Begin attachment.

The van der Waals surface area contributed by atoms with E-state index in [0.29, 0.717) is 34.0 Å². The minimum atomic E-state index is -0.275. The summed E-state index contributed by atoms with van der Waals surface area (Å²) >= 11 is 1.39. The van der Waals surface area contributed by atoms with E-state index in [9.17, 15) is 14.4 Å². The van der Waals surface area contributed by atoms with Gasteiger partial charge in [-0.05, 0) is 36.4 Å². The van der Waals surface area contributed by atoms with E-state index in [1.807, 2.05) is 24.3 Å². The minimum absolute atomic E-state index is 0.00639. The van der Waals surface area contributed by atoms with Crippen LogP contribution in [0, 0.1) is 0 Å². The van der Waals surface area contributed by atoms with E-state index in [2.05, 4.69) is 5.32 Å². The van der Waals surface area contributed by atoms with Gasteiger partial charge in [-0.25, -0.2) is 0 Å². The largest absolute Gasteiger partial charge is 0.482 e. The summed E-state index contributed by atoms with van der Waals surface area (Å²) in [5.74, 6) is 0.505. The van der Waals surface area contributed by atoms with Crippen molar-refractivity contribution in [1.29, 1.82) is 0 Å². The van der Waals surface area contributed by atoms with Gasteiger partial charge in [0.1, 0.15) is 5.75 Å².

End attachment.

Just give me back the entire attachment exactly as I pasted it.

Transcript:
The van der Waals surface area contributed by atoms with E-state index in [0.29, 0.717) is 34.0 Å². The minimum atomic E-state index is -0.275. The summed E-state index contributed by atoms with van der Waals surface area (Å²) >= 11 is 1.39. The van der Waals surface area contributed by atoms with E-state index in [9.17, 15) is 14.4 Å². The van der Waals surface area contributed by atoms with Gasteiger partial charge in [-0.05, 0) is 36.4 Å². The van der Waals surface area contributed by atoms with E-state index in [1.807, 2.05) is 24.3 Å². The minimum absolute atomic E-state index is 0.00639. The van der Waals surface area contributed by atoms with Crippen LogP contribution in [0, 0.1) is 0 Å². The van der Waals surface area contributed by atoms with E-state index in [2.05, 4.69) is 5.32 Å². The van der Waals surface area contributed by atoms with Gasteiger partial charge in [-0.25, -0.2) is 0 Å². The largest absolute Gasteiger partial charge is 0.482 e. The summed E-state index contributed by atoms with van der Waals surface area (Å²) in [5.74, 6) is 0.505. The van der Waals surface area contributed by atoms with Crippen molar-refractivity contribution in [1.29, 1.82) is 0 Å². The van der Waals surface area contributed by atoms with Gasteiger partial charge in [0.1, 0.15) is 5.75 Å².